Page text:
Apitoxin, or honey bee venom, is a bitter colourless liquid; its active portion a mixture of proteins, which causes local inflammation and acts as an anticoagulant. A honeybee can inject 0.1 mg of venom via its stinger. It may have similarities to sea nettle toxin.
Components of Apitoxin
- Apamin increases cortisol production in the adrenal gland. Apamin is a mild neurotoxin.
- Adolapin, contributing 2–5% of the peptides, acts as an anti-inflammatory and analgesic because it blocks cyclooxygenase.
- Phospholipase A2 amounts to 10–12% of peptides and it is the most destructive component of apitoxin. It is an enzyme which degrades the phospholipids which cellular membranes are made of. It also causes decreased blood pressure and inhibits blood coagulation. Phospholipase A2 activates arachidonic acid which is metabolized in the cyclooxygenase-cycle to form prostaglandins. Prostaglandins regulate the body's inflammatory response.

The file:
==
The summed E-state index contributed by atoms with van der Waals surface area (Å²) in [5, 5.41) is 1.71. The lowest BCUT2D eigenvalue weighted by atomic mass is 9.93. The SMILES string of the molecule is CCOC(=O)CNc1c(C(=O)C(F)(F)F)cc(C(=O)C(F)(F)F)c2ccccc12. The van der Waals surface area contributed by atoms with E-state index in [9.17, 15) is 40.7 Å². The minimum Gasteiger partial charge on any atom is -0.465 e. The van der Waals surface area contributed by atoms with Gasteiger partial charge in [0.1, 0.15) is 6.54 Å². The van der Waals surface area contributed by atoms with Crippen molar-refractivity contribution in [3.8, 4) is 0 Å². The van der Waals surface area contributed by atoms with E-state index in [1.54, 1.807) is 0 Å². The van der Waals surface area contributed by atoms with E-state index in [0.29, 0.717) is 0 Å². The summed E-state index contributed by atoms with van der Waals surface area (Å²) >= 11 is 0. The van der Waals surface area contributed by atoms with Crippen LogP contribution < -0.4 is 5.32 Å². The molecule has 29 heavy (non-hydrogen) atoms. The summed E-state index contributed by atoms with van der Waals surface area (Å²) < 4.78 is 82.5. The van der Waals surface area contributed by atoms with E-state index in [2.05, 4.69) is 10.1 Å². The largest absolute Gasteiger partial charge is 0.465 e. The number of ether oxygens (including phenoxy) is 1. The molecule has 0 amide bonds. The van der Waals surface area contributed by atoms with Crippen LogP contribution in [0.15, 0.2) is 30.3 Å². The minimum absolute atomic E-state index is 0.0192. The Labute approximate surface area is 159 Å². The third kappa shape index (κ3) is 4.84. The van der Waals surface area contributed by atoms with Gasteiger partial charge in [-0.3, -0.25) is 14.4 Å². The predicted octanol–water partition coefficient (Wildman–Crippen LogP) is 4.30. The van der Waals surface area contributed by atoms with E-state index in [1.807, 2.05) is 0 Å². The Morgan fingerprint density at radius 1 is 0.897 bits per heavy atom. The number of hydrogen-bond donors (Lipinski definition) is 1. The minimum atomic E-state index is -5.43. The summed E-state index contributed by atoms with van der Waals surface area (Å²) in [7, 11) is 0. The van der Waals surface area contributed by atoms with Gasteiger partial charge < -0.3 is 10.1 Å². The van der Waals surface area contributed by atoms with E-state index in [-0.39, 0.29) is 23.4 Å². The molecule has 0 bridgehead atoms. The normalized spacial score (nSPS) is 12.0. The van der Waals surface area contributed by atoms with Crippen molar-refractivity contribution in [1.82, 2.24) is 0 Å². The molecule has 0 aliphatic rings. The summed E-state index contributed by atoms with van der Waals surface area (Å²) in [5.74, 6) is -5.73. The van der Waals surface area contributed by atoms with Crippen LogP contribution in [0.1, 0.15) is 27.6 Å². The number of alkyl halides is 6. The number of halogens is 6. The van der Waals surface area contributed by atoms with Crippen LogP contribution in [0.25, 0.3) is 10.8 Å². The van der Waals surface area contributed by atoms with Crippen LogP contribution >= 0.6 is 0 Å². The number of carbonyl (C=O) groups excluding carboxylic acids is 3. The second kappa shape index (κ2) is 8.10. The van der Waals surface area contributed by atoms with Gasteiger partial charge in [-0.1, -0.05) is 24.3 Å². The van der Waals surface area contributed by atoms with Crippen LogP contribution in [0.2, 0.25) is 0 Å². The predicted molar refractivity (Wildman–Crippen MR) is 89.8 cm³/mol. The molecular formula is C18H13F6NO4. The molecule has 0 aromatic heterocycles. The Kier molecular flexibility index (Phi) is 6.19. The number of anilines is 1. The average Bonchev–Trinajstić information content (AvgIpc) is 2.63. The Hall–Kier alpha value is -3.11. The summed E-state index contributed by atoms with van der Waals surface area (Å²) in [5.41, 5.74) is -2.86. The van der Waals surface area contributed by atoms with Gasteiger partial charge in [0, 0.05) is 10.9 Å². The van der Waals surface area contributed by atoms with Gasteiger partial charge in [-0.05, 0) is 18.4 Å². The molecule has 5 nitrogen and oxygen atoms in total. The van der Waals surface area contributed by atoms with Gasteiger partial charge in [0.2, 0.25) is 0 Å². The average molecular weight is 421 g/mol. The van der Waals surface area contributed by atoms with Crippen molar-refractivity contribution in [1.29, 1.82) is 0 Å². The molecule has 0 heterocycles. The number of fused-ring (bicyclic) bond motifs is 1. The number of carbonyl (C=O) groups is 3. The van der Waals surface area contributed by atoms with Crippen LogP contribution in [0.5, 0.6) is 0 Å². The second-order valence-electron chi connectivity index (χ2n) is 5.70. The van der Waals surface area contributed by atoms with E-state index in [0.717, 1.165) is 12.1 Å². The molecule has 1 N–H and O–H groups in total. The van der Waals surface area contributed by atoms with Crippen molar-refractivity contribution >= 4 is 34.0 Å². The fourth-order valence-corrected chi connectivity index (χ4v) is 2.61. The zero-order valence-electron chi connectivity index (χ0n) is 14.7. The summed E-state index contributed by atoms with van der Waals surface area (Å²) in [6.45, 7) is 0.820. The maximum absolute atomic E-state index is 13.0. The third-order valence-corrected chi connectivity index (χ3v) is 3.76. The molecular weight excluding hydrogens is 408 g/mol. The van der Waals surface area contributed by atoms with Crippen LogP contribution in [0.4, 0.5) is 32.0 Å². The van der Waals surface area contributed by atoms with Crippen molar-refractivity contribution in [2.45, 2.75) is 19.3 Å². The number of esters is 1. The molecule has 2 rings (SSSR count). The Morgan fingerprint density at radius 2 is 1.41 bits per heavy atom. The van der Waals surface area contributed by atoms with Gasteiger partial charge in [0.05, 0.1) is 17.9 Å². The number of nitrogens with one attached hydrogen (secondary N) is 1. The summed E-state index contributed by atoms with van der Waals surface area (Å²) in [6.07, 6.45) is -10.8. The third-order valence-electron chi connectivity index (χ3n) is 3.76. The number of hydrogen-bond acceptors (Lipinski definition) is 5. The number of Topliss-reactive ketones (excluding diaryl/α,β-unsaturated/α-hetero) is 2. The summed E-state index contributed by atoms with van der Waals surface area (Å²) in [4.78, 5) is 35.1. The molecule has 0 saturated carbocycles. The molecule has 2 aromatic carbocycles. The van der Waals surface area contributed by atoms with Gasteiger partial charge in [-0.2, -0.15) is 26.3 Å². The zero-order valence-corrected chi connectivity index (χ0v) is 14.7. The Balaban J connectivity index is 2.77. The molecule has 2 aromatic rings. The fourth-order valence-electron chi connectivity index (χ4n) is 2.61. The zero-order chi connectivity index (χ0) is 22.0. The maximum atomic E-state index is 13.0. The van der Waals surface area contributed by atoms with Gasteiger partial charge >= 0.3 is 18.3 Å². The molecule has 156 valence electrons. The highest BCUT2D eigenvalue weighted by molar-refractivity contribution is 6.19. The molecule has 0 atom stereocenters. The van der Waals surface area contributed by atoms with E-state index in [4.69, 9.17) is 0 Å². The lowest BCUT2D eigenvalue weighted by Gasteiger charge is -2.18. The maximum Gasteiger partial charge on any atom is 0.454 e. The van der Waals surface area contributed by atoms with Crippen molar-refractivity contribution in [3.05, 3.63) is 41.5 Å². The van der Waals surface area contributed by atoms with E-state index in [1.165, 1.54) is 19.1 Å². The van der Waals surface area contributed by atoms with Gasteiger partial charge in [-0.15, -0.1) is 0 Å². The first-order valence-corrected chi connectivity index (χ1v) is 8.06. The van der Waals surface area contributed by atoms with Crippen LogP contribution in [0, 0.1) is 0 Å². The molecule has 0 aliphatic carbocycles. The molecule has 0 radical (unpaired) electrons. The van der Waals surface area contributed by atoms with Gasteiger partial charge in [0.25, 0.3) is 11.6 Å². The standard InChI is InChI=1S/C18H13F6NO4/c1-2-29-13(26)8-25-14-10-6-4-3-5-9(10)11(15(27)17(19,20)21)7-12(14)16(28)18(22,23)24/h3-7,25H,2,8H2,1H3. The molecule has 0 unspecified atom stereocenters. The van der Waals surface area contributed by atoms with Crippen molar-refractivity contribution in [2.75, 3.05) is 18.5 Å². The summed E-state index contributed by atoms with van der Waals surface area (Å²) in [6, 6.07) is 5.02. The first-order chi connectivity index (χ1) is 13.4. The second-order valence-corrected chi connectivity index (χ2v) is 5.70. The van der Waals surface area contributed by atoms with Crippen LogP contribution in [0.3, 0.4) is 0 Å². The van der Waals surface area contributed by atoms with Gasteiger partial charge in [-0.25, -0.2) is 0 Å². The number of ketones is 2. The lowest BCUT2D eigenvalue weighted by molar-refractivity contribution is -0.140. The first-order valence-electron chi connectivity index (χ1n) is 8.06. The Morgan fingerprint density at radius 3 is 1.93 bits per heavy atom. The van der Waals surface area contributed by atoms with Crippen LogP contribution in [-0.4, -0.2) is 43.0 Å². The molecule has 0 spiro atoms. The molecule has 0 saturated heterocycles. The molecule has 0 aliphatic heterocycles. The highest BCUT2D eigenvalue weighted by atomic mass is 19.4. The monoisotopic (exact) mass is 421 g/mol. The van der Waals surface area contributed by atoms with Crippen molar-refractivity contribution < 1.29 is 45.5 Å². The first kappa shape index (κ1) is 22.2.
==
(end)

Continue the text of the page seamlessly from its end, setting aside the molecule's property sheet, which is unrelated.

- Hyaluronidase contributing 1–3% of peptides dilates the capillaries causing the spread of inflammation.
- Histamine contributing 0.5–2% and is involved in the allergic response.
- Dopamine and noradrenaline which contribute 1–2% increase pulse rate.
- Protease-inhibitors contribute 2% and act as anti-inflammatory agents and stop bleeding.
- Czarnetzki, B. M.; Thiele, T.; Rosenbach, T. (February 1990). "Evidence for leukotrienes in animal venoms". The Journal of allergy and clinical immunology 85 (2): 505–509. doi:10.1016/0091-6749(90)90162-W. PMID 1968071.
- Meier J, White J. (1995). Clinical toxicology of animal venoms and poisons. CRC Press, Inc. ISBN 0-8493-4489-1.